“Almost all of us long for peace and freedom; but very few of us have much enthusiasm for the thoughts, feelings, and actions that make for peace and freedom.” – Aldous Huxley
In my last post, “10 Practical Examples of Opposite Action – Part One,” we explored a variety of distressing, intense, or difficult emotional experiences and how they can be moved through with the application of opposite action. When emotional experiences are unpleasant or serve to keep us stuck in some way, there is often a tendency to think and act in ways that only serve to intensify or prolong the unpleasant emotional experience. For example, if you find yourself stuck in a repetitive cycle of feeling socially isolated and depressed, you may notice yourself engaging in a variety of thoughts and behaviors that essentially keep you feeling socially isolated and depressed. Thoughts such as “no one wants to be around me anyway” and behaviors such as avoiding people or staying in bed all day tend to support the unpleasant emotional experience.
Dialectical Behavior Therapy (DBT) encourages the use of opposite action to counteract emotional experiences when they are maladaptive or otherwise unproductive. Sometimes an emotional experience such as sadness and social isolation can provide a temporary respite from the world that enables you to collect your thoughts and heal. It is not the experience of sadness, per se, that is “bad.” The idea is that emotional experiences – whatever they may be – have the potential to be both constructive and destructive, depending upon how they are used.
As you read through five more practical examples of opposite action to emotional experiences, continue to reflect on your own personal tendencies. Consider your habitual patterns of emotional responses to people and events. Mindfully notice the responses that your emotional expressions elicit in others. Honestly ask yourself how your sense of happiness and well-being may be positively impacted by applying opposite action to maladaptive or unhealthy expressions of emotion.
The emotional experience of shame may be experienced when you feel as though something about you or your behaviors is frowned upon or unacceptable in some way. Many people learn to feel ashamed as children for engaging in completely normal and healthy behaviors. These early experiences of shame can carry over in adulthood and lead to maladaptive experiences of shame. The emotional expression of shame may be experienced as wanting to hide from the world, run away, or otherwise avoid having to face the supposed ridicule or judgment from others.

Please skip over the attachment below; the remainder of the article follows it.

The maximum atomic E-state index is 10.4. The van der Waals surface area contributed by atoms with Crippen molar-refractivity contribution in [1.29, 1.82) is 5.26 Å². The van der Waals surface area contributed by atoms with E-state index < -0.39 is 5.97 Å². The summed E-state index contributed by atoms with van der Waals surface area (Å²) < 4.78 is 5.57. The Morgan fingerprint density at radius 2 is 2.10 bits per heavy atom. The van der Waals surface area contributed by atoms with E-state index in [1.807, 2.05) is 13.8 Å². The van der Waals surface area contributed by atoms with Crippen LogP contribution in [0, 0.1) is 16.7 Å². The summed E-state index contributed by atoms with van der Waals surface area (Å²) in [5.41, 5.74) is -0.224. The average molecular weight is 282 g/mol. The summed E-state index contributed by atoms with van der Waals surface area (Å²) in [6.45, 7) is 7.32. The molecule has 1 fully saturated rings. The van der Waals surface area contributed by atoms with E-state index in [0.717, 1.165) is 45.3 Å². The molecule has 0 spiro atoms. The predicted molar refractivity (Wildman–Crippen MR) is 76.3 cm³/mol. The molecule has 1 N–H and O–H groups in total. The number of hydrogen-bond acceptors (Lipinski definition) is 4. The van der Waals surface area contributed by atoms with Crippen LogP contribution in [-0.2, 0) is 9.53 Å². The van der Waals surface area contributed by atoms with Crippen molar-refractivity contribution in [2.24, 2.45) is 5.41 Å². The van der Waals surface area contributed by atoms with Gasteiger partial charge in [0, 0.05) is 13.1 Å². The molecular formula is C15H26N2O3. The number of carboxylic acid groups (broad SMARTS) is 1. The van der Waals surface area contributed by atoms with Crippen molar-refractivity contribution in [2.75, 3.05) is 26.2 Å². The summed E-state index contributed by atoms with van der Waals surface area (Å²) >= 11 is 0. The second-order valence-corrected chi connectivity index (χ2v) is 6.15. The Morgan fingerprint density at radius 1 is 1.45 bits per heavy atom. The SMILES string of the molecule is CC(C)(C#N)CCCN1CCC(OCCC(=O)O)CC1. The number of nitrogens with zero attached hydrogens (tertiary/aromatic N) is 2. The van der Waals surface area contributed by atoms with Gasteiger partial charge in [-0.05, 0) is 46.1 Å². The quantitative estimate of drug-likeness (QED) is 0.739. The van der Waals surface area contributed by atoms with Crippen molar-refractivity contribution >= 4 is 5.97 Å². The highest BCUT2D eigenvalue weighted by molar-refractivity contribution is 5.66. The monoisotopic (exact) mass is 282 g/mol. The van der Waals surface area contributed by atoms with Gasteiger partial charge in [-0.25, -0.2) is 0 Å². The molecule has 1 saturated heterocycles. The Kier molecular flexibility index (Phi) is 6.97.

Taking Opposite Action:
When shame serves to keep you stuck, try applying opposite action by acknowledging your experience of shame while also reminding yourself that you are having an understandable emotional response to an event. Take the time to examine what specific event or chain of events has led to your experience of shame. Take the risk of applying opposite action by choosing to approach and engage in the behavior that caused you to feel the shame. If your shame is “unjustified” (i.e., not factually supported), then the choice to approach the situation or behavior that elicited the shame response can decrease your emotional experience of shame.
Depression is often experienced as feeling sad a great deal of the time, perhaps even for no apparent reason. There may be accompanying thoughts to the experience of depression such as “nothing is going to work out” or “everyone else has it better than me.” Notice how these thoughts intensify and prolong the emotional experience of depression. Actions associated with depression may include sleeping or eating more or less than usual, feeling a lack of enjoyment in previously pleasurable activities, and avoiding contact with people.
Taking Opposite Action:
Try making concrete choices to counteract the emotional experience of depression by changing the ways that you choose to think and behave. While your emotions are not subject to your direct control, your thoughts and behaviors can be freely chosen by you. Your emotions are then indirectly affected by changes in your ways of thinking and behaving. Try taking opposite action to depression by challenging cognitive distortions that feed the depression. Actively cultivate and express gratitude by mindfully noticing small things in your daily life for which you feel grateful. Choose to pay attention to others and actively engage in your life. Try “showing up” to the present moment and notice the way this mindful connection to your present moment experience changes your emotions associated with depression.